Examine whether the candidate effectively walks through the project progression — from how they defined the problem and use case, their role, design iterations and challenges to how they arrived at the final outcome. Not all designers need to be a charismatic salesperson, but there should be clear logic, cohesiveness and articulation in their story to succeed as a product designer in the cross-functional product org.

As the candidate walks through the design process and some alternative explorations, it’s a great opportunity to evaluate their product instinct and design judgment. Some questions you may ask during the presentation are:

  • What kind of trade-offs did you make in the decision-making process, especially if there was a disagreement?
  • How did you leverage user insights and data to inform the decision?
  • If you were to redo the project now all over again, how would you do it differently?
  • Did you think through the edge cases?

At the end of the day, we should be looking for someone who will raise the bar on the design team. Assess whether they can raise the bar for your team and how they can strengthen the team’s skill dynamics overall. Fit and finish of not only the featured product but also the presentation itself should be carefully looked at.

You can also assess the culture fit by a few things such as:

  • Was their specific role clearly explained if the presented work was done in a group setting?
  • Did they mention teamwork and give a proper credit to the team? This is a critical element especially for managerial positions.
  • How does they respond to the impromptu feedback/critique during the presentation?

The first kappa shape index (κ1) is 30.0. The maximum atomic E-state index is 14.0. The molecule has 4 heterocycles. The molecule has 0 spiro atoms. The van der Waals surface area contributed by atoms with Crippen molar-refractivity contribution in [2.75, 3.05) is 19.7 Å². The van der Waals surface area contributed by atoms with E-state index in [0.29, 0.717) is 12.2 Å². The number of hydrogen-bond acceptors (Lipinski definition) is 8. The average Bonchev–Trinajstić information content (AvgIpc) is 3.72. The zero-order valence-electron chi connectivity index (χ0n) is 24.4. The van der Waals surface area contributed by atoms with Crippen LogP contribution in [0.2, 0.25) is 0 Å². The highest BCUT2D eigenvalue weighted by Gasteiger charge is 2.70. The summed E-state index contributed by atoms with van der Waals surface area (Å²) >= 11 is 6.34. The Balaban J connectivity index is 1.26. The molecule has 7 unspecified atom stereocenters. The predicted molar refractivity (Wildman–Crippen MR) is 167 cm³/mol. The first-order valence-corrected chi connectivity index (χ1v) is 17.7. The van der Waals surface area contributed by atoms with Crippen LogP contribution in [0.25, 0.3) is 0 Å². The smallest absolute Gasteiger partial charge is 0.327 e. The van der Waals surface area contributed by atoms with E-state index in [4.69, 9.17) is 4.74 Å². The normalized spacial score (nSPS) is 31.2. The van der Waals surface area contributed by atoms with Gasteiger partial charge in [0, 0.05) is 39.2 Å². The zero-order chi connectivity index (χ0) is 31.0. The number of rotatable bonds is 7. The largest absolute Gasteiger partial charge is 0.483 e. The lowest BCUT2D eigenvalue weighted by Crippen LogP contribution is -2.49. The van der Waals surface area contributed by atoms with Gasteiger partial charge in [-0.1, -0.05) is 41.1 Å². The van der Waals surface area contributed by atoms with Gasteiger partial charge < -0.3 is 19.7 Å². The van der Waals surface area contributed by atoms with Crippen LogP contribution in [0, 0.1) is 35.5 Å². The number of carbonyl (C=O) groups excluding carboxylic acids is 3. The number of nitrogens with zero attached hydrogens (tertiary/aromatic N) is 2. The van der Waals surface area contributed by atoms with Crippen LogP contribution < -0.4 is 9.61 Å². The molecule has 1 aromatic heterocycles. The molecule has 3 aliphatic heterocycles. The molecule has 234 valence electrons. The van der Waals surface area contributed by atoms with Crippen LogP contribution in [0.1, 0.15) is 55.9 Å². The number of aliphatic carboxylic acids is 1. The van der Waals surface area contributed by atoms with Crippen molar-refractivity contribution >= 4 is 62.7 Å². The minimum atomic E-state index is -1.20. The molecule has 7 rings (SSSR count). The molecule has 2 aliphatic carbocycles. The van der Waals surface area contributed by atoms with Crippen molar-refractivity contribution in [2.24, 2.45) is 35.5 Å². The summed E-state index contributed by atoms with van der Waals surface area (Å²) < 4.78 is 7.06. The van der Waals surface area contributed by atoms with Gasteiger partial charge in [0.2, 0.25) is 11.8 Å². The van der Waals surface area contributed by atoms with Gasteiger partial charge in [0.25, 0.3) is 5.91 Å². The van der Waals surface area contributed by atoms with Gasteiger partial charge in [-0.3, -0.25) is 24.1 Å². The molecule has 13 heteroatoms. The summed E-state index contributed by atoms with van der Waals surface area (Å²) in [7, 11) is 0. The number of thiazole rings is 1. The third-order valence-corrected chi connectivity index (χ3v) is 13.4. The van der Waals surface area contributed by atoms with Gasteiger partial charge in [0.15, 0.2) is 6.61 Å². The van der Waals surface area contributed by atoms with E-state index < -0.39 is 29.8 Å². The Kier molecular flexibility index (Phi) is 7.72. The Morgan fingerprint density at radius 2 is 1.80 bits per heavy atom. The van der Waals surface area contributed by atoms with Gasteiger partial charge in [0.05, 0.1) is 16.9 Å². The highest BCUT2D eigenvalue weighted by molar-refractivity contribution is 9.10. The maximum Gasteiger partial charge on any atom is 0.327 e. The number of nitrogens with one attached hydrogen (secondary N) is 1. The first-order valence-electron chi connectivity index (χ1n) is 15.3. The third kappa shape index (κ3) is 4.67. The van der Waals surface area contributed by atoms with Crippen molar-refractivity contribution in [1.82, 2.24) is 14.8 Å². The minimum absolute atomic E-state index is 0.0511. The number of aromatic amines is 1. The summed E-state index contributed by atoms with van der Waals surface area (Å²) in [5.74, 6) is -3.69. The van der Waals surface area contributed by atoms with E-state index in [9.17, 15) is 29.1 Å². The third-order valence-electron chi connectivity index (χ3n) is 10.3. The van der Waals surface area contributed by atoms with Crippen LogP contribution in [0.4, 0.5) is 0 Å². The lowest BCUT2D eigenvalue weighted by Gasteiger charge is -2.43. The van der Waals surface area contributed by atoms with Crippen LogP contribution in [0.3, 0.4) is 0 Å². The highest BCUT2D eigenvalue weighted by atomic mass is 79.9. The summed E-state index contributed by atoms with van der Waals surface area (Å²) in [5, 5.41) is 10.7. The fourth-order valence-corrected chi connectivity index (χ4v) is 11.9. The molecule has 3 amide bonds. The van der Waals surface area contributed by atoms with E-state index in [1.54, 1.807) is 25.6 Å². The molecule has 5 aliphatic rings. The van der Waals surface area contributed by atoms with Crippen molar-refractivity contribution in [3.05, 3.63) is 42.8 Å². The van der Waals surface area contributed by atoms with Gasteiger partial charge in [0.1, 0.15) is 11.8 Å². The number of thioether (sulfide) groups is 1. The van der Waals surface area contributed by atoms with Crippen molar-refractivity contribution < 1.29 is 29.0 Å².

7. Deep dive during 1:1

While the presentation gives a great perspective on the candidate’s hard skills, I usually deep dive on the situational behaviors during the 1:1. Ask the candidate about challenging scenarios and what they did to resolve them. E.g., in the project the candidate presented earlier, were there instances when they had a point of view that differed from that of the PM? If yes, how did they resolve the conflict? If they have a hard time coming up a past example, you can still guide the question with a hypothetical situation as an interviewer. E.g., let’s say your PM has a very specific design solution that you don’t agree with. How would you handle such situation?

Self-awareness has increasingly become one of the most critical hiring criterion in my management experience. People with high self-awareness tend to be more humble, authentic and flexible. They are more adaptable to changes, open to feedback, and eager to learn new things. To assess this trait, here are some of my favorite questions:

  • How do you think your current manager/peers would describe you?